Pinot Gris or Pinot Grigio

A fun fact about pinot gris is that it's actually a genetic mutation of the pinot noir grape. It's originally from France but is also grown widely throughout Italy, where it goes by the name of pinot grigio. Grapes in the pinot family (which also includes pinot blanc) got their name because the Latin root "pin" means "pine," and the grape clusters are shaped like pine cones. Gris or grigio means, "gray" because the color of the grape skins has a pinkish-gray tone.

In France, the best area for pinot gris is Alsace, where it has a rich and full body and a slightly spicy flavor, as in Zind-Humbrecht Pinot Gris 2018 ($27.99, wine.com). You'll also find this style in the pinot gris from Oregon, such as Ponzi Pinot Gris 2018 ($15.99, wine.com), and from Washington, New Zealand, and South Australia. In Northern Italy, pinot grigio is often harvested early before ripeness, and higher sugar levels develop to create a lighter-bodied wine like Alois Lageder Terra Alpina Pinot Grigio Vigneti delle Dolomiti 2018 ($15.99, wine.com). If you taste a pinot gris and a pinot grigio side by side, you might not even be able to tell they're made from the same grape!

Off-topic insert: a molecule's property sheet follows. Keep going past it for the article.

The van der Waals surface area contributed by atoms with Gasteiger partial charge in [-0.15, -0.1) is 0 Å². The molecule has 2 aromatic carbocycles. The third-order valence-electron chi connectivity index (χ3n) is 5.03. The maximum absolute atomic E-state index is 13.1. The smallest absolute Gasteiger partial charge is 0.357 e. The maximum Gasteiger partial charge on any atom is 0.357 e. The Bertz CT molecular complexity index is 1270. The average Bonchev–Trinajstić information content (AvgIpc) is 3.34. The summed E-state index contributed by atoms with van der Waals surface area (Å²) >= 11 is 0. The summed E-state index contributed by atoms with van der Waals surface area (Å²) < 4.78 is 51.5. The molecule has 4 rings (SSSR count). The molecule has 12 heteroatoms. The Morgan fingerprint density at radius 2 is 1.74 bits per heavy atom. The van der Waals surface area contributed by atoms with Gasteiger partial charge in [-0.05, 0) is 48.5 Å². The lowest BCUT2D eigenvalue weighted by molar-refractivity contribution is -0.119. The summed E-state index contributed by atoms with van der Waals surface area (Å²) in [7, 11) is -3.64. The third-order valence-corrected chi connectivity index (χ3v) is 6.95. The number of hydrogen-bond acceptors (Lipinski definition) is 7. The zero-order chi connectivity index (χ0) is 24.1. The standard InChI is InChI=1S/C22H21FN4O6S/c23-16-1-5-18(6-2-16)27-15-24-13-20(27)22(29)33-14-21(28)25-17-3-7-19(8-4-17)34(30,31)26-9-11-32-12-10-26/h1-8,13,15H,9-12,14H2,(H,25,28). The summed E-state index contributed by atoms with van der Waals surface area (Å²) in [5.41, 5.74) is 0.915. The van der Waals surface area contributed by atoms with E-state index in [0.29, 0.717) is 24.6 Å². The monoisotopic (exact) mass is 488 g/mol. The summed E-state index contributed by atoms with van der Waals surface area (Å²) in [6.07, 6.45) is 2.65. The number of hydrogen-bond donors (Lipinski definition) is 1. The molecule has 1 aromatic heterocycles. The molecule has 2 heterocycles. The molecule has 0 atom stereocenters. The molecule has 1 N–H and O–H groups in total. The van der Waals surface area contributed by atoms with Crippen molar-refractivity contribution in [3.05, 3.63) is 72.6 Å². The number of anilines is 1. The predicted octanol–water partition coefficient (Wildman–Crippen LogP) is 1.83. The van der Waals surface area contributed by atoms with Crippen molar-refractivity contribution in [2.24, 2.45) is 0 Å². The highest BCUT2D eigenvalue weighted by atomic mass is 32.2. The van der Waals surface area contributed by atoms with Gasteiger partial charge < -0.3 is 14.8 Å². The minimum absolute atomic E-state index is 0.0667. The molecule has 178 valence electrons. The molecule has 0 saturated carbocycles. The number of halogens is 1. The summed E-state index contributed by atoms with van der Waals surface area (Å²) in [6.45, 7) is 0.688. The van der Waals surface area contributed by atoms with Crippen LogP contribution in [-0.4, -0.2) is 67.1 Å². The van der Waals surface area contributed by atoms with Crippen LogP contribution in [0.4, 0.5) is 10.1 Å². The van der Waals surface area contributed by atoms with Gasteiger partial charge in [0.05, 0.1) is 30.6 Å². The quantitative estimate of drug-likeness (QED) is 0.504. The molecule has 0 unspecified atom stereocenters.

It's also not uncommon to see pinot gris aged with its skins, which will produce a coppery-colored orange wine. Pair pinot gris with a wide range of dishes, from Coriander-Crusted Salmon to vegetable dishes like Pasta with Roasted Summer Vegetables and Basil, to Sausages with Kale and White Beans.